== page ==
Precipitation was unevenly distributed throughout the year, with more than 90% of annual precipitation falling from May through September. The highest monthly precipitation events happened in July and August (Fig. 10, part a). Precipitation frequency exhibited pronounced daily variability with an increasing trend from morning to late afternoon and evening, with a maximum value around 06:00 h. Precipitation from midnight through early morning was frequently observed in the central Tibetan Plateau (Singh and Nakamura, 2009; Ueno et al., 2009) and southeastern Tibetan Plateau (Chen et al., 2012). The study by Higuchi et al. (1982) of the south slope of Himalaya stated that the precipitation frequency in valley concentrated during the evening up to midnight; our observations shows precipitation frequency peaks in the early morning. Huang and Chan (2011) also reported that diurnal rainfall variation over southeast China is frequently characterized by a major peak in the afternoon and a minor peak in the early morning. They concluded that the land-sea differential radiative heating/cooling are the major reasons for the early morning peak rainfall. Yang et al. (2008) discussed the impacts of latitude, altitude, atmospheric circulation, water vapor transportation, and other variables on the distribution of summer monsoon precipitation. Both Liu et al. (2009) and Fujinami et al. (2005) pointed out that the diurnal variations of summertime precipitation over the Tibetan Plateau are related to orographically induced regional circulations. Due to differential elevations between the Himalaya mountains and nearby flat areas, the daytime solar heating or nighttime infrared radiative cooling can generate remarkable horizontal temperature gradients, leading to mountain-plain circulation and thus diurnal rainfall variations. The substantial inhomogeneity in the landscape around Mt. Everest may therefore produce a unique regional diurnal rainfall characteristic, which is related with the diurnal variations of local atmospheric circulation. The examination of the diurnal rainfall variation provides a basis for further understanding orographical and heterogeneous land-surface impacts on convection in the future.

FIGURE 10.

Statistical histograms of rainfall events: (a) seasonal variation by month, (b) diurnal variation using Beijing Time.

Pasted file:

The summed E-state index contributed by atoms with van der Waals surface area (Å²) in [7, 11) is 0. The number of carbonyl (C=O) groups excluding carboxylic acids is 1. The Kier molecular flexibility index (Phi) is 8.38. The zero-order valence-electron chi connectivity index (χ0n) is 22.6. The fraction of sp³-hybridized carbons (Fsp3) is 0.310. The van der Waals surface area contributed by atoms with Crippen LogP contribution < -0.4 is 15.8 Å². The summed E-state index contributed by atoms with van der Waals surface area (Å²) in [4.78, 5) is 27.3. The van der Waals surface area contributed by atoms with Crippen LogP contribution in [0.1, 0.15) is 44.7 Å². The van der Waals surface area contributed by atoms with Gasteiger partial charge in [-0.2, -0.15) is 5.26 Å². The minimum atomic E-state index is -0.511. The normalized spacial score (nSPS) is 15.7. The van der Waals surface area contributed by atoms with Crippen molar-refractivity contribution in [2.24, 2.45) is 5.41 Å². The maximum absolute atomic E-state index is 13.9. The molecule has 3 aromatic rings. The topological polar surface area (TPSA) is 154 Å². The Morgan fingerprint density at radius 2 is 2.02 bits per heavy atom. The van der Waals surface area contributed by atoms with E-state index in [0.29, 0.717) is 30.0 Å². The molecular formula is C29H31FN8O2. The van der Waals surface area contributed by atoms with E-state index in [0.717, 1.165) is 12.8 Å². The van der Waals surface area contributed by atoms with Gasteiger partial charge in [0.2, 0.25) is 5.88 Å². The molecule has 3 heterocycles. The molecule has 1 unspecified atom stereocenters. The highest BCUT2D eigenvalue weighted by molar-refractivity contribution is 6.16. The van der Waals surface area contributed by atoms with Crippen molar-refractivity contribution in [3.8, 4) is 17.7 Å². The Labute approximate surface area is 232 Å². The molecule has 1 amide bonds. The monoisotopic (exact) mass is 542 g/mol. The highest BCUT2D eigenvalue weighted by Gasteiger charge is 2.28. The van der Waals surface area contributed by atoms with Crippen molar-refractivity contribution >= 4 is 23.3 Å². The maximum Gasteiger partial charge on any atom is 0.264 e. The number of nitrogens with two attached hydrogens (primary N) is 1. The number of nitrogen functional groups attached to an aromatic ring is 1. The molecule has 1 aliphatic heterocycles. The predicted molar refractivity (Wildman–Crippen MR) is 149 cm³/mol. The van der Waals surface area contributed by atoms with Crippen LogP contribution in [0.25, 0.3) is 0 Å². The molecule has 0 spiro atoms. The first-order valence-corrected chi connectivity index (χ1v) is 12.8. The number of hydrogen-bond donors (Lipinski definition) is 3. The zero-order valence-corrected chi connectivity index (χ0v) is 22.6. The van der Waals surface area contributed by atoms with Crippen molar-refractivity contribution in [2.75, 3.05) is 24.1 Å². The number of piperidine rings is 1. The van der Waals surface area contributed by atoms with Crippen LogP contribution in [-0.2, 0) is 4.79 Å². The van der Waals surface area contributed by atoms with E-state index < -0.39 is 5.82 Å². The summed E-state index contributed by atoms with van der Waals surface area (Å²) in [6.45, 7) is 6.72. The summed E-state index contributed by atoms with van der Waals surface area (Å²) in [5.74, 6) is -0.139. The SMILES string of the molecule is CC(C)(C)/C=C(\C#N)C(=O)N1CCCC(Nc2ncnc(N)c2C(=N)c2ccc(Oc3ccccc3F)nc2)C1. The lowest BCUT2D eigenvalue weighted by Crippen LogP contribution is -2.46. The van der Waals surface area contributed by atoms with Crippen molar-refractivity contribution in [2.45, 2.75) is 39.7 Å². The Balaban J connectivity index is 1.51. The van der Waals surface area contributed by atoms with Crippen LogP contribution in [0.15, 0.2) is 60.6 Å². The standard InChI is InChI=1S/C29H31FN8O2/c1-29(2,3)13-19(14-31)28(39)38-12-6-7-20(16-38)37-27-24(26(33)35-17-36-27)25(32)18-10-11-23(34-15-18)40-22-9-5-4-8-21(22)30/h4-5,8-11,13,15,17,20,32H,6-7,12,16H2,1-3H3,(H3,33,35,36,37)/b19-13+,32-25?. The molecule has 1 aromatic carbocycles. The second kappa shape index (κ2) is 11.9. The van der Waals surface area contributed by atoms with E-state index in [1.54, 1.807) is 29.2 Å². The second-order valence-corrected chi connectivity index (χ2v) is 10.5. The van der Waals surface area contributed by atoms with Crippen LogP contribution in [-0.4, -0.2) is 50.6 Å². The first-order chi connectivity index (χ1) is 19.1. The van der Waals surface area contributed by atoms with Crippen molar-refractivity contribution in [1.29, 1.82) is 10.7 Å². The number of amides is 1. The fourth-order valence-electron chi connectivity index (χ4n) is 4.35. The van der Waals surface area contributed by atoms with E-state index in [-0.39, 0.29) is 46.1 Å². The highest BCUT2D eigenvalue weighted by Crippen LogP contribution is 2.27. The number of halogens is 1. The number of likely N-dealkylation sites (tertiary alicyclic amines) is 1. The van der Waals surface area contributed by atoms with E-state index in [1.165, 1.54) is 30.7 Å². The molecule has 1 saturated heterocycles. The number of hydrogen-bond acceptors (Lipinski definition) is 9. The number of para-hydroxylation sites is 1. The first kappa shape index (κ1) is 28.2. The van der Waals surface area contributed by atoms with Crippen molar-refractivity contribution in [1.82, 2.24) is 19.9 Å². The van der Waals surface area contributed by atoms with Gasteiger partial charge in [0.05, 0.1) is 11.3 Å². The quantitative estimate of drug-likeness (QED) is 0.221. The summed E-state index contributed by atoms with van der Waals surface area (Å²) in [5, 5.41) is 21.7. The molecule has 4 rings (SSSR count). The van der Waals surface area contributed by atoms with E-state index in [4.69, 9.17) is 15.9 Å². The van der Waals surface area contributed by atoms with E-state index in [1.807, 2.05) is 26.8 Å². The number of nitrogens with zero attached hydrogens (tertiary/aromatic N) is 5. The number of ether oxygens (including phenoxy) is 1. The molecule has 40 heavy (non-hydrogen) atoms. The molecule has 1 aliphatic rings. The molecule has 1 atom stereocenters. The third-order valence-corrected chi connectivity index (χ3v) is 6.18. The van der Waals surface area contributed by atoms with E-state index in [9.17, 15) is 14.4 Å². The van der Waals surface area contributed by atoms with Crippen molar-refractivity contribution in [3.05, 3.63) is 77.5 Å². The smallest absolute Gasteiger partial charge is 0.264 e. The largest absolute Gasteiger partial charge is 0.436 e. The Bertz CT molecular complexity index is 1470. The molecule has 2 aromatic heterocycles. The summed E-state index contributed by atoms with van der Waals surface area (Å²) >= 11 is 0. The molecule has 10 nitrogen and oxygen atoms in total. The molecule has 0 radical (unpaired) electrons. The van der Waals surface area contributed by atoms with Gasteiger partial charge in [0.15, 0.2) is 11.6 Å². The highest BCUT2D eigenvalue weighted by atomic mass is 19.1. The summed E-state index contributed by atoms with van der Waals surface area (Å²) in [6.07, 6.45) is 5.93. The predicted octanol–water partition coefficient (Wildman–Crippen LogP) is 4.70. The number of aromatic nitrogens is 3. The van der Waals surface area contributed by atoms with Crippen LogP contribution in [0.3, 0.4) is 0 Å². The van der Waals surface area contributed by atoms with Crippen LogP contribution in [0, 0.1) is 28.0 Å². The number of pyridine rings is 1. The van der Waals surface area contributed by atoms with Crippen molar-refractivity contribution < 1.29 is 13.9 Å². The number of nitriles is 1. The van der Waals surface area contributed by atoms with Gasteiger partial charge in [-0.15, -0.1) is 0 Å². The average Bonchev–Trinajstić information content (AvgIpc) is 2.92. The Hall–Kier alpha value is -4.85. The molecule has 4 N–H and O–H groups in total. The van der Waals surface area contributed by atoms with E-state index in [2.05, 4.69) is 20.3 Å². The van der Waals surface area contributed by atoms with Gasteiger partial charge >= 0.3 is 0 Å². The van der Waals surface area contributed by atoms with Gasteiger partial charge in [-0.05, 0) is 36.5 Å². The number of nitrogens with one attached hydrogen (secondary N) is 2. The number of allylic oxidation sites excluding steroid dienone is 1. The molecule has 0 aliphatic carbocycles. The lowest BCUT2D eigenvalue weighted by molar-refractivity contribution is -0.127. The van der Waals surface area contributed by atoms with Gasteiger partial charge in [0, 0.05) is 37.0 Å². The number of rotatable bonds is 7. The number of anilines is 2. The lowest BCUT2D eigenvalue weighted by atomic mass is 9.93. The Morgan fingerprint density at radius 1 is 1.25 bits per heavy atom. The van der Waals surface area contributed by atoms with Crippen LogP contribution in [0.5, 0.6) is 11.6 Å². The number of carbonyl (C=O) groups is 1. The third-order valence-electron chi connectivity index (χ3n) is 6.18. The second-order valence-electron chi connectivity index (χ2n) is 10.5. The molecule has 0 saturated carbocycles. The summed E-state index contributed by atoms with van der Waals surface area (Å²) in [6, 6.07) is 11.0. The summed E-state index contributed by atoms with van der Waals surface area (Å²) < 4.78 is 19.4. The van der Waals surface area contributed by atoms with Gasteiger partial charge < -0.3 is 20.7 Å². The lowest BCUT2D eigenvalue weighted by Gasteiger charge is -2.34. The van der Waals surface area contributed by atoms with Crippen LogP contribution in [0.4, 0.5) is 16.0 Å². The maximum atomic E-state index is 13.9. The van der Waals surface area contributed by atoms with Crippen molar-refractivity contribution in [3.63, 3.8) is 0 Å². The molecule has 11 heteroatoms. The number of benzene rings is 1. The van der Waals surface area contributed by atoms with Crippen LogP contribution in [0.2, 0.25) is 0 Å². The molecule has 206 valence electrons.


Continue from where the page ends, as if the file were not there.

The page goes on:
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Discussions and Conclusions

Most of the meteorological parameters measured on the north side of Mt. Qomolangma undergo dramatic seasonal and annual variations. The study of Zhou et al. (2008) showed the importance of the local wind system in the Himalayas to the vertical air exchange between the surface and upper atmosphere. The local circulation in this region is also included in this paper. The glacial winds from Mt. Qomolangma significantly influence the local circulations on the north slope (Chen et al., 2007; Song et al., 2007; Sun et al., 2007; Zou et al., 2008). Due to its distinctive meteorological circumstance, a prevalent nocturnal rainfall happens on the north slope of Mt. Qomolangma. Liu et al. (2009) attributed the observed nighttime rainfall peak to the reversed daily alterations of convergence-divergence patterns in the vicinity of the plateau edges. This pattern is possibly associated with local thermally forced wind systems caused by the effects of the mountain ranges.

Surface albedo was lowest during the wet season due to the wet soil. The energy components changed seasonally and showed dramatic diurnal variations. Sensible heat flux and ground heat flux are the two main consumers of available energy in winter and spring. Soil moisture is one of the most important factors affecting the partitioning of available energy into sensible and latent heat fluxes between the ground surface and the atmosphere. It is found that the variation of the evaporative fraction over typical Tibetan bare soil is a function of soil moisture. A relationship between different soil moisture levels and normalized surface turbulent energy fluxes was also suggested by our observations.